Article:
Herniated discs are fairly common but often treatable or manageable with conservative treatments. One of these is massage therapy. A deep tissue massage is one of the forms of manual manipulation that could provide welcome relief if you have discomfort stemming from a herniated disc. This article discusses the ways massage may be beneficial if you have spinal disc issues.
Deep Tissue Massage Can Help
There are hundreds of options with massage, with the main difference being how pressure is applied to the target area. Generally used to treat soft tissue and sports-related injuries, a deep tissue massage involves pressure strategically applied in a way that promotes healing and tension relief. This is usually done with the palms and fingers, although the elbows and forearms may also be used to apply pressure. Herniated disc pain may steadily decline with deep tissue massages due to related benefits that include:
• Reduced tissue inflammation
• Increased blood flow
• Reduced muscle tension
• Improved delivery of disc-friendly nutrients
While similar to a Swedish massage, a deep tissue massage is unique because it targets deeper muscles. This has the potential to be beneficial for herniated disc symptoms because these are the muscles closer to the spine. By focusing on these muscles, stress on the affected disc may be eased, resulting in reduced nerve irritation.
Other Forms of Manual Manipulation May Also Be Effective
A massage doesn't necessarily "heal" a herniated disc, but you may experience noticeable relief because of the way surrounding tissues are affected. However, some other manual forms of manipulation may push protruding disc material back inside the outer layer of the disc. There are also times when a herniated disc may move in a way that takes pressure off surrounding nerves because of how tissues are manipulated. In addition to massage therapy, you may experience meaningful relief with manual forms of manipulation that include:
• Chiropractic adjustments
• Nonsurgical decompression done on a special adjustable table
• Myofascial release that focuses on connective tissues
Massage Therapy Is Often Part of a Broader Treatment Plan
Each individual will have differing experiences with massage therapy and other treatments often recommended for a herniated disc. For many patients, manual forms of manipulation are combined with other forms of physical therapy. This is done to enhance the overall results and target the affected area in different ways. In addition to massage therapy, you may benefit from a more well-rounded treatment plan that also includes:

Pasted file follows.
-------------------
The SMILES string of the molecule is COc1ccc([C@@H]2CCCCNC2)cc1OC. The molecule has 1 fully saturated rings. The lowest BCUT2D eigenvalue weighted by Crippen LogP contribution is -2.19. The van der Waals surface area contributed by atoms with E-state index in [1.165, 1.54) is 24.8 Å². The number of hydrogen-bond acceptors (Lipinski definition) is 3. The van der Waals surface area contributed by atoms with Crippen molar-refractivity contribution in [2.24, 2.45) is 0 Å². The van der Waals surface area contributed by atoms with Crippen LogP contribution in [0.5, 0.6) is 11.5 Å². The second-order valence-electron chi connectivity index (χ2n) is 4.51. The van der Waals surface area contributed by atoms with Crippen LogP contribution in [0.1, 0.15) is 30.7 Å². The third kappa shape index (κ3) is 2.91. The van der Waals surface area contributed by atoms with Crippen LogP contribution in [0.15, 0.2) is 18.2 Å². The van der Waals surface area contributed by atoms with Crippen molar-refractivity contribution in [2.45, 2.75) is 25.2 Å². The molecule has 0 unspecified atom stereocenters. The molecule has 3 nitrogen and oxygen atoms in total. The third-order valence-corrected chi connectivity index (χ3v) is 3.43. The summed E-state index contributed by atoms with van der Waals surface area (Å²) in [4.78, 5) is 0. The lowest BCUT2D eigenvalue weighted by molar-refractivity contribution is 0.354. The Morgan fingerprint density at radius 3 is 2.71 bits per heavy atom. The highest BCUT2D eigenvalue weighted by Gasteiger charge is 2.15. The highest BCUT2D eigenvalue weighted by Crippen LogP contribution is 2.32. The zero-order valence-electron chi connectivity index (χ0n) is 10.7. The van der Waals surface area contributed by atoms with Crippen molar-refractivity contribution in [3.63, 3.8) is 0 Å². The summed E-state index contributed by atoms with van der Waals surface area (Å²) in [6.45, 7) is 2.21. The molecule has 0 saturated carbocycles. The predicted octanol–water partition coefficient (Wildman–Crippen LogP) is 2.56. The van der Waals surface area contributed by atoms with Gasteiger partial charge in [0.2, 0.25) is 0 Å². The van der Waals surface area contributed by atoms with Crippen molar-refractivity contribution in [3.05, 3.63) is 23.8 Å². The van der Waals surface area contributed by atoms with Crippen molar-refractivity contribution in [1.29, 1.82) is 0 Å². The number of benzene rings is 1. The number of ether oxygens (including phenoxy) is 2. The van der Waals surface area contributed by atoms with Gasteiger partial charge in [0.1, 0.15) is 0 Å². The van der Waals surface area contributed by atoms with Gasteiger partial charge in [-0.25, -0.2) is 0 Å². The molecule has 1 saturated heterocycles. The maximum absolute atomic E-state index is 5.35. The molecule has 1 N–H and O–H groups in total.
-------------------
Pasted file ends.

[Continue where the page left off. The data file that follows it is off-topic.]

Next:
• Therapeutic injections
• Exercises that target spine-supporting muscles
• Hot and cold therapy to further promote healing and ease inflammation
Massage Therapy Should Be Combined with Healthy Lifestyle Adjustments
If you're not getting sufficient rest or watching your posture when you sit, stand, or sleep, you may not benefit as much as possible from massage therapy for a herniated disc. By making lifestyle adjustments of this nature and being mindful of your diet and exercise habits, you will increase your odds of seeing results that make a difference. However, talk to your doctor for advice more specific to your needs before considering massage therapy or any other treatments not involving surgery.
If you have a herniated disc that is not responding to conservative treatment, a discectomy may be discussed and potentially recommended. Although this is generally a very successful back surgery procedure, having a large hole in the outer ring of the disc more than doubles the risk of needing another operation. A new treatment, Barricaid, is a bone-anchored device that closes this hole, and 95 percent of Barricaid patients didn’t undergo a reoperation due to reherniation in a 2-year study timeframe. This treatment is done immediately following the discectomy—during the same operation—and does not require any additional incisions or time in the hospital.
If you have any questions about the Barricaid treatment, ask your doctor or contact us at 844-288-7474.
For full benefit/risk information, please visit: https://www.barricaid.com/instructions.